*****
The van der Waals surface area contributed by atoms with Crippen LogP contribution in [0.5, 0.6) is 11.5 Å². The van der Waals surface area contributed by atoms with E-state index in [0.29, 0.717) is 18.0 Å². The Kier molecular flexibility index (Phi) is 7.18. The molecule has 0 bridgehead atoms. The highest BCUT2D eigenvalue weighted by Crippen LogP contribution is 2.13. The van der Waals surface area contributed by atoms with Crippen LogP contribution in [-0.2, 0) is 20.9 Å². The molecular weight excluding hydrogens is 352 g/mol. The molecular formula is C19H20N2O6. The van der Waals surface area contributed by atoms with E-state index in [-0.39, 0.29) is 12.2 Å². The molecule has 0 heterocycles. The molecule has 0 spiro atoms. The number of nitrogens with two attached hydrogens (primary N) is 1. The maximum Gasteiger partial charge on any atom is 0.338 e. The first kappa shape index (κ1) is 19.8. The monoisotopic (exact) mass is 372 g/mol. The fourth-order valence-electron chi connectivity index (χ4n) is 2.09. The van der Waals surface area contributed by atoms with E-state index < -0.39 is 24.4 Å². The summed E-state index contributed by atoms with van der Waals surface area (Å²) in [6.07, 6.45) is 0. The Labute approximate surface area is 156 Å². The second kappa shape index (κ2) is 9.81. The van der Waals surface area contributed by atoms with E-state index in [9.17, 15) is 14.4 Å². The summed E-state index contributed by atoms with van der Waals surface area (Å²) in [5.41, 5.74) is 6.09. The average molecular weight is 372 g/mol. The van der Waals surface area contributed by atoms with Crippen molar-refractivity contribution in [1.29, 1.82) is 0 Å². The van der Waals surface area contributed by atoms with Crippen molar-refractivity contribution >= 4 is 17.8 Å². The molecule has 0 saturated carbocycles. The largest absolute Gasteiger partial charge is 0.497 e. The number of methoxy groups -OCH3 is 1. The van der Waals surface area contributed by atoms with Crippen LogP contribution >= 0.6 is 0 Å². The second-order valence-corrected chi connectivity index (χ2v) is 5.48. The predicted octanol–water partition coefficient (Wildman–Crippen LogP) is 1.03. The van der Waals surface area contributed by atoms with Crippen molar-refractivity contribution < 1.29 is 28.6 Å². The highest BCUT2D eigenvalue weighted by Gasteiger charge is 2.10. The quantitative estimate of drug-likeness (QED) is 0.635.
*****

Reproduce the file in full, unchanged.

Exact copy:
The van der Waals surface area contributed by atoms with Crippen LogP contribution in [0.5, 0.6) is 11.5 Å². The van der Waals surface area contributed by atoms with E-state index in [0.29, 0.717) is 18.0 Å². The Kier molecular flexibility index (Phi) is 7.18. The molecule has 0 bridgehead atoms. The highest BCUT2D eigenvalue weighted by Crippen LogP contribution is 2.13. The van der Waals surface area contributed by atoms with Crippen LogP contribution in [-0.2, 0) is 20.9 Å². The molecular weight excluding hydrogens is 352 g/mol. The molecular formula is C19H20N2O6. The van der Waals surface area contributed by atoms with E-state index in [-0.39, 0.29) is 12.2 Å². The molecule has 0 heterocycles. The molecule has 0 spiro atoms. The number of nitrogens with two attached hydrogens (primary N) is 1. The maximum Gasteiger partial charge on any atom is 0.338 e. The first kappa shape index (κ1) is 19.8. The monoisotopic (exact) mass is 372 g/mol. The fourth-order valence-electron chi connectivity index (χ4n) is 2.09. The van der Waals surface area contributed by atoms with E-state index < -0.39 is 24.4 Å². The summed E-state index contributed by atoms with van der Waals surface area (Å²) in [6.07, 6.45) is 0. The Labute approximate surface area is 156 Å². The second kappa shape index (κ2) is 9.81. The van der Waals surface area contributed by atoms with E-state index in [9.17, 15) is 14.4 Å². The summed E-state index contributed by atoms with van der Waals surface area (Å²) in [5.41, 5.74) is 6.09. The average molecular weight is 372 g/mol. The van der Waals surface area contributed by atoms with Crippen molar-refractivity contribution in [1.29, 1.82) is 0 Å². The van der Waals surface area contributed by atoms with Crippen molar-refractivity contribution >= 4 is 17.8 Å². The molecule has 0 saturated carbocycles. The largest absolute Gasteiger partial charge is 0.497 e. The number of methoxy groups -OCH3 is 1. The van der Waals surface area contributed by atoms with Crippen LogP contribution >= 0.6 is 0 Å². The second-order valence-corrected chi connectivity index (χ2v) is 5.48. The predicted octanol–water partition coefficient (Wildman–Crippen LogP) is 1.03. The van der Waals surface area contributed by atoms with Crippen molar-refractivity contribution < 1.29 is 28.6 Å². The highest BCUT2D eigenvalue weighted by Gasteiger charge is 2.10. The quantitative estimate of drug-likeness (QED) is 0.635.